Good girl Sandy Olsson (Olivia Newton-John) and greaser Danny Zuko (John Travolta) fell in love over the summer. When they unexpectedly discover they're now in the same high school, will they be able to rekindle their romance?
As seniors in high school, Troy and Gabriella struggle with the idea of being separated from one another as college approaches. Along with the rest of the Wildcats, they stage a spring musical to address their experiences, hopes and fears about their future.
When her brother decides to ditch for a couple weeks, Viola heads over to his elite boarding school, disguised as him, and proceeds to fall for his school's star soccer player, and soon learns she's not the only one with romantic troubles.
Mia Thermopolis has just found out that she is the heir apparent to the throne of Genovia. With her friends Lilly and Michael Moscovitz in tow, she tries to navigate through the rest of her sixteenth year.
Tracy Turnblad, a teenager with all the right moves, is obsessed with the Corny Collins Show. Every day after school, she and her best friend Penny run home to watch the show and drool over the hot Link Larkin, much to Tracy's mother Edna's dismay. After one of the stars of the show leaves, Corny Collins holds auditions to see who will be the next teen regular. With the help of her friend Seaweed, Tracy is chosen, angering evil dance queen Amber Von Tussle and her mother Velma. Tracy then decides that it's not fair that black kids can only dance on the show once a month (on "Negro Day"), and with the help of Seaweed, Link, Penny, Motormouth Maybelle, her father, and Edna, she's going to integrate the show.....without denting her 'do.Written by
To facilitate filming for the "Run and Tell That" dance number, the production cut up a 1957 GMC transit bus. According to the DVD commentary, it was cut into 6 pieces. The bus wasn't really moving; that part was filmed in a soundstage. See more »
During "Run and Tell That", Link's arms are crossed, at his sides the next shot, crossed the next and return to being at his sides. See more »
Oh, oh, oh, woke up today, feeling the way I always do. Oh, oh, oh, hungry for something that I can't eat. Then I hear that beat. That rhythm of town starts calling me down. It's like a message from high above. Oh, oh, oh, pulling me out to the smiles and the streets that I love. Good morning, Baltimore!
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USA Network and ABC broadcasts often remove a few scenes including Queen Latifah's musical number, in order to keep the film in a two hour time-slot. See more »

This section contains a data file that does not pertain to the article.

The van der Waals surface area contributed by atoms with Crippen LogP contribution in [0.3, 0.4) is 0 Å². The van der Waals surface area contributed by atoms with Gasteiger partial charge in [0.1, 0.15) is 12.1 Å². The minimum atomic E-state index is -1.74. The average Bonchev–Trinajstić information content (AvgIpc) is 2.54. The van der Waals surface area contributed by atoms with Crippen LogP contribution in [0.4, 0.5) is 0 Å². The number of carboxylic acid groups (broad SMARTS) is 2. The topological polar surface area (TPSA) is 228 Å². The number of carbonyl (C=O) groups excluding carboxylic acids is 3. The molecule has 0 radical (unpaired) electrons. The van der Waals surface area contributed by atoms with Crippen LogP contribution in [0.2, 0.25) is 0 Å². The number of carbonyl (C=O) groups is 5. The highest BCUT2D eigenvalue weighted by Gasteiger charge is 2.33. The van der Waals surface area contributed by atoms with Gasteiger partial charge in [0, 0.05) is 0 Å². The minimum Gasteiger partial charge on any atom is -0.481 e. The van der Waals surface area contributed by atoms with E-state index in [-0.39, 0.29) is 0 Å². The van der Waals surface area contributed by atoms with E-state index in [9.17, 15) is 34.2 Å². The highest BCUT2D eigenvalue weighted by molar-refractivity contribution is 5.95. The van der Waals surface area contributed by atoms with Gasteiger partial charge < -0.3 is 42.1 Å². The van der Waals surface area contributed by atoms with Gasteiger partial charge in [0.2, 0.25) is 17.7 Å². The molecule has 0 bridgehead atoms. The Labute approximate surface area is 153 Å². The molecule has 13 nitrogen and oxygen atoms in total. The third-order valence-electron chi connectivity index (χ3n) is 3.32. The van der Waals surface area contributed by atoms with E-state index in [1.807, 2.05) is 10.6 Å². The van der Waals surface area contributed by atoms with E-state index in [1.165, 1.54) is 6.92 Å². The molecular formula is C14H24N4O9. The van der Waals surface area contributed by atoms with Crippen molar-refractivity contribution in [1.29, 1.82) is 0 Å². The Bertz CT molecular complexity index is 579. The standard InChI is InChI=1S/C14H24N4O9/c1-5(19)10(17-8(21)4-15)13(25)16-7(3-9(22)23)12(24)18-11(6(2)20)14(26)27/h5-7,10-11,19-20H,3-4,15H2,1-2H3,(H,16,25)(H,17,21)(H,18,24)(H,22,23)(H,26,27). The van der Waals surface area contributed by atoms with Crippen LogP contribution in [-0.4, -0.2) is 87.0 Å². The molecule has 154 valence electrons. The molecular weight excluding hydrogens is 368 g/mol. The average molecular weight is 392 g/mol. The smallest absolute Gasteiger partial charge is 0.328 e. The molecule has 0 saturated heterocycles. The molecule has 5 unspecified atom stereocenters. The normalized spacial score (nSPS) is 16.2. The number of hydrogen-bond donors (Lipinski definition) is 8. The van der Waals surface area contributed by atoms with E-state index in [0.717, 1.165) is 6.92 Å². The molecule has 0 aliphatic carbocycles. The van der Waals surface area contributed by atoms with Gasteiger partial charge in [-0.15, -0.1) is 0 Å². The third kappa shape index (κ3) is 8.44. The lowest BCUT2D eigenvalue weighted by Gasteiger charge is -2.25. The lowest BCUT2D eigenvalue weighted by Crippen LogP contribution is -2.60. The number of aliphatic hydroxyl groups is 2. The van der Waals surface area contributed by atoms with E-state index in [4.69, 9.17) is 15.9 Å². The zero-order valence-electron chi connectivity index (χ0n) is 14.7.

Throughout this movie (I have never seen the original) I couldn't help thinking about The Rocky Horror Picture Show. The plot is simple but nonetheless bizarre. A "pleasingly plump" teen-aged girl in 1962 wants to dance on Baltimore's version of "American Bandstand" and along the way does her part for civil rights in America. If somebody told me they were going to make a musical about civil rights in the 1960s I would never have believed it. But that is exactly what Hairspray is.
But in a way the movie is spot on. Back then the "crackers" saw themselves as squeaky clean, even when they weren't. The "negros" still lived on the wrong side of the tracks and were usually the only ones sent to detention. Sad to say, while there has been some improvement since then, there is still more to do.
Anyway, it is the circumstance, richly drawn in an outlandish sort of way, that gives this movie its substance. The colors are brash and the soundtrack loud, the dancing well choreographed.
Meanwhile the dialog is often quite hilarious. In one scene Michelle Phiffer is trying to seduce Christopher Walken and he is as obtuse as a 2 X 4. As if. There are several other memorable scenes, such as when the heroine bops a policeman over the head with a protest sign, all designed to convey a message; and that is that it is OK to be different. You don't have to wear your hair the same way as everyone else, or even dance with only those of your own race.
This is rated PG, and I guess I can see why. But some themes are clearly over the heads of most pre-teens, and even many teens whose knowledge of history is spotty won't appreciate the humor.
Still in all, this is a film to remember, worth seeing again.
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